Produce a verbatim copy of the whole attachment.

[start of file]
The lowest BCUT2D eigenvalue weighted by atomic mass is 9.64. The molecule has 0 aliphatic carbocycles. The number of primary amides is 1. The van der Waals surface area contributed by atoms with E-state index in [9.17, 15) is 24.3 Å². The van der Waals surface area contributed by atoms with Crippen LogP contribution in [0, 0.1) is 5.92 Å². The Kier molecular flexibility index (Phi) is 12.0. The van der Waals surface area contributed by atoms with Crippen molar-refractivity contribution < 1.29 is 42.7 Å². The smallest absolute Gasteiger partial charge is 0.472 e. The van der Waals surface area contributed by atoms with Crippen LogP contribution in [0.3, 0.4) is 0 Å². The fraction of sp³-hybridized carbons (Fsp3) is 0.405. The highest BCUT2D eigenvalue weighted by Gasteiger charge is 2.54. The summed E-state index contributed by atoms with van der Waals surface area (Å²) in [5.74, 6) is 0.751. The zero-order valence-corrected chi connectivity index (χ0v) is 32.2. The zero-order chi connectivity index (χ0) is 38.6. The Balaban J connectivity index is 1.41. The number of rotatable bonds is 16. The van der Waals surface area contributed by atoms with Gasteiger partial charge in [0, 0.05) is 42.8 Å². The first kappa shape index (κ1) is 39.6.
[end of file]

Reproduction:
The lowest BCUT2D eigenvalue weighted by atomic mass is 9.64. The molecule has 0 aliphatic carbocycles. The number of primary amides is 1. The van der Waals surface area contributed by atoms with E-state index in [9.17, 15) is 24.3 Å². The van der Waals surface area contributed by atoms with Crippen LogP contribution in [0, 0.1) is 5.92 Å². The Kier molecular flexibility index (Phi) is 12.0. The van der Waals surface area contributed by atoms with Crippen molar-refractivity contribution < 1.29 is 42.7 Å². The smallest absolute Gasteiger partial charge is 0.472 e. The van der Waals surface area contributed by atoms with Crippen LogP contribution in [0.3, 0.4) is 0 Å². The fraction of sp³-hybridized carbons (Fsp3) is 0.405. The highest BCUT2D eigenvalue weighted by Gasteiger charge is 2.54. The summed E-state index contributed by atoms with van der Waals surface area (Å²) in [5.74, 6) is 0.751. The zero-order valence-corrected chi connectivity index (χ0v) is 32.2. The zero-order chi connectivity index (χ0) is 38.6. The Balaban J connectivity index is 1.41. The number of rotatable bonds is 16. The van der Waals surface area contributed by atoms with Gasteiger partial charge in [0, 0.05) is 42.8 Å². The first kappa shape index (κ1) is 39.6.